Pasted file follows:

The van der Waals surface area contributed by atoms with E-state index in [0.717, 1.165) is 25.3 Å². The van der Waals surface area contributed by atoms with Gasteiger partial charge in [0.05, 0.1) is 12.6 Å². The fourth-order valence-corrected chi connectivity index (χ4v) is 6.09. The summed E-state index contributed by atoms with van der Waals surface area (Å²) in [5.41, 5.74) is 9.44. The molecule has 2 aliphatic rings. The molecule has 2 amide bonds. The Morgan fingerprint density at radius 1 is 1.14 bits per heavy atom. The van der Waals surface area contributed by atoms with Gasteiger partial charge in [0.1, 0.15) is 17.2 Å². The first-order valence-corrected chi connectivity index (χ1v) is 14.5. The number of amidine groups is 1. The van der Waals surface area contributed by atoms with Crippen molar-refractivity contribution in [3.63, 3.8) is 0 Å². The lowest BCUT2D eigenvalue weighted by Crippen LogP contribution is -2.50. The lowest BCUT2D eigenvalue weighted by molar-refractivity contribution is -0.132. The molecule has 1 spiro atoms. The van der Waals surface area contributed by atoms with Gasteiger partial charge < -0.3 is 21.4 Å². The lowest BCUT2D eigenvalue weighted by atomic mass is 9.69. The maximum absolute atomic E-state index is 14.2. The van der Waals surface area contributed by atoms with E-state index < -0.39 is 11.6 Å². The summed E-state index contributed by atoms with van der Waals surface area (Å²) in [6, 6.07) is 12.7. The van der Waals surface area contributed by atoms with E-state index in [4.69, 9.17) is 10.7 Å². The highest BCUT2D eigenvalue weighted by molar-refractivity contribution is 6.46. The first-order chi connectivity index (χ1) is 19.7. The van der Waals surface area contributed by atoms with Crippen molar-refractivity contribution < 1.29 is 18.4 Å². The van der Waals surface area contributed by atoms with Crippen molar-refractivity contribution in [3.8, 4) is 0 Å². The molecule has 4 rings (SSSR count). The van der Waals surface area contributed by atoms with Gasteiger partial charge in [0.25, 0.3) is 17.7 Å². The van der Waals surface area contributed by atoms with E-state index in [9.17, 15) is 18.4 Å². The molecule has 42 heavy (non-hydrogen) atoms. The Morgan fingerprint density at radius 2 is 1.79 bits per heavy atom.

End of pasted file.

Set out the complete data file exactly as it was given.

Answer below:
The van der Waals surface area contributed by atoms with E-state index in [0.717, 1.165) is 25.3 Å². The van der Waals surface area contributed by atoms with Gasteiger partial charge in [0.05, 0.1) is 12.6 Å². The fourth-order valence-corrected chi connectivity index (χ4v) is 6.09. The summed E-state index contributed by atoms with van der Waals surface area (Å²) in [5.41, 5.74) is 9.44. The molecule has 2 aliphatic rings. The molecule has 2 amide bonds. The Morgan fingerprint density at radius 1 is 1.14 bits per heavy atom. The van der Waals surface area contributed by atoms with Gasteiger partial charge in [0.1, 0.15) is 17.2 Å². The first-order valence-corrected chi connectivity index (χ1v) is 14.5. The number of amidine groups is 1. The van der Waals surface area contributed by atoms with Crippen molar-refractivity contribution in [3.63, 3.8) is 0 Å². The lowest BCUT2D eigenvalue weighted by Crippen LogP contribution is -2.50. The lowest BCUT2D eigenvalue weighted by molar-refractivity contribution is -0.132. The molecule has 1 spiro atoms. The van der Waals surface area contributed by atoms with Gasteiger partial charge < -0.3 is 21.4 Å². The lowest BCUT2D eigenvalue weighted by atomic mass is 9.69. The maximum absolute atomic E-state index is 14.2. The van der Waals surface area contributed by atoms with E-state index < -0.39 is 11.6 Å². The summed E-state index contributed by atoms with van der Waals surface area (Å²) in [6, 6.07) is 12.7. The van der Waals surface area contributed by atoms with E-state index in [4.69, 9.17) is 10.7 Å². The highest BCUT2D eigenvalue weighted by molar-refractivity contribution is 6.46. The first-order chi connectivity index (χ1) is 19.7. The van der Waals surface area contributed by atoms with Crippen molar-refractivity contribution < 1.29 is 18.4 Å². The van der Waals surface area contributed by atoms with Crippen molar-refractivity contribution in [3.8, 4) is 0 Å². The molecule has 4 rings (SSSR count). The van der Waals surface area contributed by atoms with Gasteiger partial charge in [0.25, 0.3) is 17.7 Å². The van der Waals surface area contributed by atoms with E-state index in [9.17, 15) is 18.4 Å². The molecule has 42 heavy (non-hydrogen) atoms. The Morgan fingerprint density at radius 2 is 1.79 bits per heavy atom.